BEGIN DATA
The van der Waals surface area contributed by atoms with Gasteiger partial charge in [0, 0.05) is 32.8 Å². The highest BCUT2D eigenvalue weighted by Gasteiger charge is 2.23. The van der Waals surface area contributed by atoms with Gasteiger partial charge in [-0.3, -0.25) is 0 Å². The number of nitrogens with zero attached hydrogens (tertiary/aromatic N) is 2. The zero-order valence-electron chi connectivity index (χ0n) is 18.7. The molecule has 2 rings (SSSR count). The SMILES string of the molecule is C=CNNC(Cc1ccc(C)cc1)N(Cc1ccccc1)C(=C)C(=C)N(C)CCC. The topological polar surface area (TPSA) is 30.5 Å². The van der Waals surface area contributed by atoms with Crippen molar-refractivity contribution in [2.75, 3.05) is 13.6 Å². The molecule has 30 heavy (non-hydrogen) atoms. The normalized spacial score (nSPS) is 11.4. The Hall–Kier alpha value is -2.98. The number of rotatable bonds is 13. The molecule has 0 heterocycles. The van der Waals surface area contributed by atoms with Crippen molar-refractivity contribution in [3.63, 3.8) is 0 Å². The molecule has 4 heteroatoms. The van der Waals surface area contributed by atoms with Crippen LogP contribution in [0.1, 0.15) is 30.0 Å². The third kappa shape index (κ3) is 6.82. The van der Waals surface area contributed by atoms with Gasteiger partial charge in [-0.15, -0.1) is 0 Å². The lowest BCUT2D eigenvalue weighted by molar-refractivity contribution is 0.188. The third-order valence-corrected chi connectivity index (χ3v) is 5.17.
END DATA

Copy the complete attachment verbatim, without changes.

The van der Waals surface area contributed by atoms with Gasteiger partial charge in [0, 0.05) is 32.8 Å². The highest BCUT2D eigenvalue weighted by Gasteiger charge is 2.23. The van der Waals surface area contributed by atoms with Gasteiger partial charge in [-0.3, -0.25) is 0 Å². The number of nitrogens with zero attached hydrogens (tertiary/aromatic N) is 2. The zero-order valence-electron chi connectivity index (χ0n) is 18.7. The molecule has 2 rings (SSSR count). The SMILES string of the molecule is C=CNNC(Cc1ccc(C)cc1)N(Cc1ccccc1)C(=C)C(=C)N(C)CCC. The topological polar surface area (TPSA) is 30.5 Å². The van der Waals surface area contributed by atoms with Crippen molar-refractivity contribution in [2.75, 3.05) is 13.6 Å². The molecule has 30 heavy (non-hydrogen) atoms. The normalized spacial score (nSPS) is 11.4. The Hall–Kier alpha value is -2.98. The number of rotatable bonds is 13. The molecule has 0 heterocycles. The van der Waals surface area contributed by atoms with Crippen molar-refractivity contribution in [3.63, 3.8) is 0 Å². The molecule has 4 heteroatoms. The van der Waals surface area contributed by atoms with Crippen LogP contribution in [0.1, 0.15) is 30.0 Å². The third kappa shape index (κ3) is 6.82. The van der Waals surface area contributed by atoms with Gasteiger partial charge in [-0.15, -0.1) is 0 Å². The lowest BCUT2D eigenvalue weighted by molar-refractivity contribution is 0.188. The third-order valence-corrected chi connectivity index (χ3v) is 5.17.